News Alert: GOHSEP Tropical Weather SITREP September 15, 2017 As of 8:00 AM
Posted: 9/15/2017 8:19:21 AM
Louisiana Business Emergency Operations Center

GOHSEP Tropical Weather SITREP

September 15, 2017

As of 8:00 AM

 

State EOC Activation Level: Level IV

 

Tropical Weather Outlook: The National Hurricane Center is currently tracking 3 systems in the Atlantic Ocean area. Details for these systems can be found below. Please stay tuned to your local National Weather Service for the latest updates. The GOHSEP Operations Section will continue to closely monitor these systems and report as needed.

 

Tropical Storm Jose: Jose is forecasted to head up the east coast of the U.S. and is NOT a threat to the Gulf Coast states.

 

Tropical Wave #1: A tropical wave located about 1200 miles east of the Windward Islands is producing a large area of showers and thunderstorms. Environmental conditions are expected to be conducive for gradual development, and a tropical depression is expected to form in 2 or 3

days. Interests in the Lesser Antilles should closely monitor the progress of this system while it moves westward to west-northwestward at about 15 mph.

               * Formation chance through 48 hours – medium - 50 percent.

               * Formation chance through 5 days – high - 90 percent.

 

Tropical Depression Fourteen: The center of Tropical Depression Fourteen was located near latitude 10.6 North, longitude 27.3 West. The depression is forecast to become a Tropical Storm later today or tomorrow. The cloud pattern of the depression rapidly became better organized several hours ago when advisories were initiated. Since that time, the structure has changed little, and the winds are still at 35 mph with higher gust. Currently, the cyclone is embedded within a favorable environment of low shear, and the NHC forecast calls for gradual intensification during the next 3 days. However, the global models (primarily the GFS and the ECMWF) develop a large upper-level trough over the central Atlantic which will bring high shear over the cyclone by day 4. This should result in weakening as indicated in the forecast.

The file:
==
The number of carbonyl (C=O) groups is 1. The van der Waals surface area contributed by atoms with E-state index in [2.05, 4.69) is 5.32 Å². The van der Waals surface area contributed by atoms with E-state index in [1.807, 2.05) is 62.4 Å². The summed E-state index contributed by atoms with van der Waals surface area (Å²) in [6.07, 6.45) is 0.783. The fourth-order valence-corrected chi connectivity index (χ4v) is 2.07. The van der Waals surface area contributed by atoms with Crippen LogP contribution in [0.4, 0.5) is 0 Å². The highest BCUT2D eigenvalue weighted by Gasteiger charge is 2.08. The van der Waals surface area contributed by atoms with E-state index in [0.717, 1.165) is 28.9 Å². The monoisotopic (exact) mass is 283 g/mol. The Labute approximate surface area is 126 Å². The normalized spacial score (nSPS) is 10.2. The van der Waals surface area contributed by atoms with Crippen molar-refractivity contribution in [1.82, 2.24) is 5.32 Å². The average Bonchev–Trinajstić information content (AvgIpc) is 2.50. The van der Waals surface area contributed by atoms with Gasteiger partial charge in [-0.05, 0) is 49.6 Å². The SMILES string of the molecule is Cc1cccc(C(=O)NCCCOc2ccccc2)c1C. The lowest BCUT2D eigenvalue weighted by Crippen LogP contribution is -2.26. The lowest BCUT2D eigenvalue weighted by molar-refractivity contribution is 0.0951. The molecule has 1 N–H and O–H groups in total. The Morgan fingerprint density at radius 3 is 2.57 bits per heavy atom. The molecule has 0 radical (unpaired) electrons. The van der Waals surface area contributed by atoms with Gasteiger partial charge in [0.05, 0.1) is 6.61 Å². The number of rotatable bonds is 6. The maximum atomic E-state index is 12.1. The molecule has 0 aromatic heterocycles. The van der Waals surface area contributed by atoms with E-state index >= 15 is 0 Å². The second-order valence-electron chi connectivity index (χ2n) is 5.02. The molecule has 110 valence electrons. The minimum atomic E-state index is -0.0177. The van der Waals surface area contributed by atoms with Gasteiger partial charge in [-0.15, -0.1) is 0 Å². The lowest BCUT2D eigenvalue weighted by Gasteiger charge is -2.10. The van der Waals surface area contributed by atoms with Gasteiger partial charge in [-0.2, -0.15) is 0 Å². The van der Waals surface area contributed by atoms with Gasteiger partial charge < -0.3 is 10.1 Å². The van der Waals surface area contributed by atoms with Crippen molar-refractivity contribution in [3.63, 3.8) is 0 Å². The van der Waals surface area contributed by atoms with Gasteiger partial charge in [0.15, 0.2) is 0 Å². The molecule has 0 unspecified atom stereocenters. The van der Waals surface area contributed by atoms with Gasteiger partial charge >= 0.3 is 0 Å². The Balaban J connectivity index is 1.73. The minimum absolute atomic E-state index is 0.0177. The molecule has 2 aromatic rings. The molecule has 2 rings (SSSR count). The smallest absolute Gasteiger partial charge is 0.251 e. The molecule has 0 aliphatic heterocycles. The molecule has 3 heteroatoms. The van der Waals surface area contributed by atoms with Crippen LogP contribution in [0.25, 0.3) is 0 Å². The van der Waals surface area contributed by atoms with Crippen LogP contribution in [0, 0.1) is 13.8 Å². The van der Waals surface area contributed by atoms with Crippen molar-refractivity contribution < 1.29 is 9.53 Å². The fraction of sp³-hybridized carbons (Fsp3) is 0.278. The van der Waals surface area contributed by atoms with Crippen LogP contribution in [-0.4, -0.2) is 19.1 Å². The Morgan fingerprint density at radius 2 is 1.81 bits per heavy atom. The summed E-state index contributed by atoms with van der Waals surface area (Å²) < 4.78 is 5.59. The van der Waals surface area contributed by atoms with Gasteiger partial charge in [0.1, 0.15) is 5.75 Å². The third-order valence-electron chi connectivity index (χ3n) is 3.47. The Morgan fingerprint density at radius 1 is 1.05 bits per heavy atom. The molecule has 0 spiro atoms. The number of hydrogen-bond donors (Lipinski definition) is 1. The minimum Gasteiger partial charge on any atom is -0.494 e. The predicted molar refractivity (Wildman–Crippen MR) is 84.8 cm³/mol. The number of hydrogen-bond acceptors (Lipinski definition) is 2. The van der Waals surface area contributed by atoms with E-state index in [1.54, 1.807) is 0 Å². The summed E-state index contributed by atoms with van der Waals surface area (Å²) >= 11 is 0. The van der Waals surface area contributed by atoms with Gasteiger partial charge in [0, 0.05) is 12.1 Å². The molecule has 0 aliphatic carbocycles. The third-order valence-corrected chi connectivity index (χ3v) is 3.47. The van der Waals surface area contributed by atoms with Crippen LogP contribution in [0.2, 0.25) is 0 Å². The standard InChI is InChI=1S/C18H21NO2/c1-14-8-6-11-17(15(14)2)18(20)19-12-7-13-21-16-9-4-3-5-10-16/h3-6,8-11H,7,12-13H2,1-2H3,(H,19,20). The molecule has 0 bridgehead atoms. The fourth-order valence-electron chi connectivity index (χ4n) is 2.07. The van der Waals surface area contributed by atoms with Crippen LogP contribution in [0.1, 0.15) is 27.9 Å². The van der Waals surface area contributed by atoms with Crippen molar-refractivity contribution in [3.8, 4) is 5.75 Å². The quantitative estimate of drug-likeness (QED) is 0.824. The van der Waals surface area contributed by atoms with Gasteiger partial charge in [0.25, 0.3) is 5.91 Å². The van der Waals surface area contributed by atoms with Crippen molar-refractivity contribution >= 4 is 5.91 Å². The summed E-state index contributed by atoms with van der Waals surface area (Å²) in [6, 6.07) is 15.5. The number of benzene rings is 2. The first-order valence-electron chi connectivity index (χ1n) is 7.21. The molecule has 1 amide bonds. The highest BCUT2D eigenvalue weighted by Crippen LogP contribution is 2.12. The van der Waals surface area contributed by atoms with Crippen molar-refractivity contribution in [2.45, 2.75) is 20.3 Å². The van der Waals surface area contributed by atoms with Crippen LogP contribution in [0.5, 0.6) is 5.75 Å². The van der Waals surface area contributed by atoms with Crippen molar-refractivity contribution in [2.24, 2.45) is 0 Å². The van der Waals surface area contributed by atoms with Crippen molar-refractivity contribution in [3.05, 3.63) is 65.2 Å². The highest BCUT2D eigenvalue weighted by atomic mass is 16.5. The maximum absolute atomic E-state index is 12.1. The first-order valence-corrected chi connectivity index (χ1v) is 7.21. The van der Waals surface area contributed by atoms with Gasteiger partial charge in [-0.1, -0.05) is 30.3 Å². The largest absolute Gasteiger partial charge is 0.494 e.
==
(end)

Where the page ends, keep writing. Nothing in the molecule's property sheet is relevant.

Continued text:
Satellite fixes suggest that the depression has slowed down and is moving toward the west or 270 degrees at 15 mph. The depression is being steered by the subtropical ridge to the north. The same trough that will cause an increase in the shear will also weaken the subtropical ridge, causing the cyclone to turn more to the west-northwest beyond 3 days. The NHC track is very close to HFIP corrected consensus HCCA and the multi-model consensus TVCX. These two models have been performing very well so far this season.
  

For more information on the Tropical Weather Outlook, visit:  

Active http://www.nhc.noaa.gov/

5 Day Outlook: http://www.nhc.noaa.gov/gtwo.php?basin=atlc&fdays=5

 

GOHSEP Operations is monitoring the situation and will continue to update and report as needed.

 

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